Gravenstein apples are an heirloom variety that is tricky to harvest and doesn't store well. They're grown almost exclusively in Sonoma County, where suburban development and the transformation of orchard land into vineyards seems never-ending. Such pressures mean that the Gravenstein apple is close to extinction as a commercial crop, despite its great flavor - sweet yet tar enough to avoid any hint of cloying, with a snappy but not rock-hard texture - and its stunning ability to be used as both an eating and a baking apple.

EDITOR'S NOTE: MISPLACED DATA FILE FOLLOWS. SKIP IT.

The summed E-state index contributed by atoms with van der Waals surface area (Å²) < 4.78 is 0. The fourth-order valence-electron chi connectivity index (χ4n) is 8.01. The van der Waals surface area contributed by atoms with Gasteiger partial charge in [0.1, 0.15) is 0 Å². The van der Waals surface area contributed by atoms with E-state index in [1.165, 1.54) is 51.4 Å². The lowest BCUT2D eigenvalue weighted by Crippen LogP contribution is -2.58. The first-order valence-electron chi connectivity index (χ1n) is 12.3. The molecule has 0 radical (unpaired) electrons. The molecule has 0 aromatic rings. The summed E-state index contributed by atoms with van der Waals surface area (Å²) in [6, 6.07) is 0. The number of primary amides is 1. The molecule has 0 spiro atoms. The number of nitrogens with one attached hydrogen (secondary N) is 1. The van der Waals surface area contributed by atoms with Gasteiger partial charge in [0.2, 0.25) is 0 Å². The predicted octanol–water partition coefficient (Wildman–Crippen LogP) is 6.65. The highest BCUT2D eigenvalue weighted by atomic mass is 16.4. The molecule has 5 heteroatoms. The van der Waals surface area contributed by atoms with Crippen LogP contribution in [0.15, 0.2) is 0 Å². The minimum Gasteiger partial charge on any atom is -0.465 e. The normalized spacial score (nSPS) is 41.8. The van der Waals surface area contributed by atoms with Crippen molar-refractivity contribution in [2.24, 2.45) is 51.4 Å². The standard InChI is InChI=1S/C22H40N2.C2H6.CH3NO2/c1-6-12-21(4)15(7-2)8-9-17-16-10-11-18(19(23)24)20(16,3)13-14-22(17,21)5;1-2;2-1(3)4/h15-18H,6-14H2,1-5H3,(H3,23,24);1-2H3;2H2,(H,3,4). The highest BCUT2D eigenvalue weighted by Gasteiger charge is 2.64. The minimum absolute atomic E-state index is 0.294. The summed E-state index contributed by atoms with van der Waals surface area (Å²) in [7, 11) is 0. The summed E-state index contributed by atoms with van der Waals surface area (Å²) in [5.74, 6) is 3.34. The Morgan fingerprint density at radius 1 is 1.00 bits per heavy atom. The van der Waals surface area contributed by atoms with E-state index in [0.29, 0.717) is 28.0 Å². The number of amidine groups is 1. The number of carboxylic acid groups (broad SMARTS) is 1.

Gravenstein apples are usually ready to harvest in August. The harvest "season" lasts just about three weeks - short but sweet. If I'm up in Sonoma in August I'll stop at one of the hand-painted roadside signs that announces the availability of Gravensteins. I've learned to buy more than I think could possibly be necessary. It was a lesson learned the hard way: one year I bought some with the express purpose of baking an Old-Fashioned Apple Pie, but some houseguests managed to eat them all out-of-hand before I got a chance.
Their tart-sweet flavor and wonderfully crisp texture meant that "Mol, what kind of apples are these?" was asked more than once.